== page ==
Five Myths About Home Values
When the economy is booming and home values are on the rise, homeowners rarely question appraisals too much. But in times of recession, when property values are on the downtrend, most homeowners & listing agents tend to question & pick apart appraisals. But the actual appraisal process has not undergone much of a change since the boom and bust in the housing space that took place between 2001- 2009. Take a look at 5 topmost appraisal myths:
“I have put in $15,000 into a property very recently- Why is the appraised value not higher than that?”
It’s a misconception that every improvement carried out in a property will add to its value. Even with significant cosmetic repairs, there are times when the property value may be comparable to a foreclosure right next door, rather than the value of a new home that is a block away. The electrical, air and heating are priority, square footage and the number of beds and baths comes next while genuine cosmetic upgrades are on the lowest rung of the home improvement ladder
“ My home is comparable to some properties right in the neighborhood- but it’s being valued at much less”
If a homeowner is planning on selling a house that has added $150k in upgrades to the flooring, built-in cabinets and the kitchen, it might be much more beneficial to show that property in magazine ads or in an open house. The fact is that the homeowner might be stuck with a much lower appraisal (even lower than comparable properties right across the street).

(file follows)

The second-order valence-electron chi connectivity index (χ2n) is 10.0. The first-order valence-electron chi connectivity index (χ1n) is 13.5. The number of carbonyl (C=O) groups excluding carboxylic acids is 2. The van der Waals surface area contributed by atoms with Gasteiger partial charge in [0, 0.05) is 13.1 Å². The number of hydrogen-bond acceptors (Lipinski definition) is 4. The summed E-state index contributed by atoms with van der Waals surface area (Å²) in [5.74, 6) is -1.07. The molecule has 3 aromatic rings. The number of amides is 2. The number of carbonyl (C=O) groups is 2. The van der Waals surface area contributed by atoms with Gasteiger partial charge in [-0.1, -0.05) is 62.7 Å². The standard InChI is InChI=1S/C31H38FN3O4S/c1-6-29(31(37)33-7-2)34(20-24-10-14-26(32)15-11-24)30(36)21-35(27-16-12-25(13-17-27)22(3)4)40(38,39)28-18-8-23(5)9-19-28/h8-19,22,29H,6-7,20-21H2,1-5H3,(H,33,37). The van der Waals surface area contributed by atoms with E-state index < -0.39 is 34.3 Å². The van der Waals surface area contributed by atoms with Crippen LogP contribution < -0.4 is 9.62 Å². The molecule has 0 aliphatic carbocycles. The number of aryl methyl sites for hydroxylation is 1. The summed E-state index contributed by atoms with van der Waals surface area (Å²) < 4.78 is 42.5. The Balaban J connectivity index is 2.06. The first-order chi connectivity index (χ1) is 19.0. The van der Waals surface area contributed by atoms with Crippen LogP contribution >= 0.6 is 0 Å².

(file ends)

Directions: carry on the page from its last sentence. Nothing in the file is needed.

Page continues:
This happens because the appraisers always use properties from that same neighborhood to first establish a value. In simple words, the seller ended up over-improving their home for that specific neighborhood
I just invested $50,000 in a pool- why does that not count for anything?”
Professional landscaping and pools rarely ever see a value-add that matches up exactly to the amount that has been spent on that improvement. This value is also largely based on the comparable sales in a particular neighborhood.
“How can very similar homes a particular neighborhood appraise for vastly different values?”
This is a very common question that crops up for older neighborhoods where there may be drastic price differences for homes that are modeled similarly. Square footage and additional rooms might be the primary reason for a particular property appraising much higher than another.
When an appraiser determines the value of a property, the size, square footage, improvements, location, neighborhood amenities and market trends are taken into account. Contact ResMac home Loans, to understand more about how an appraisal works.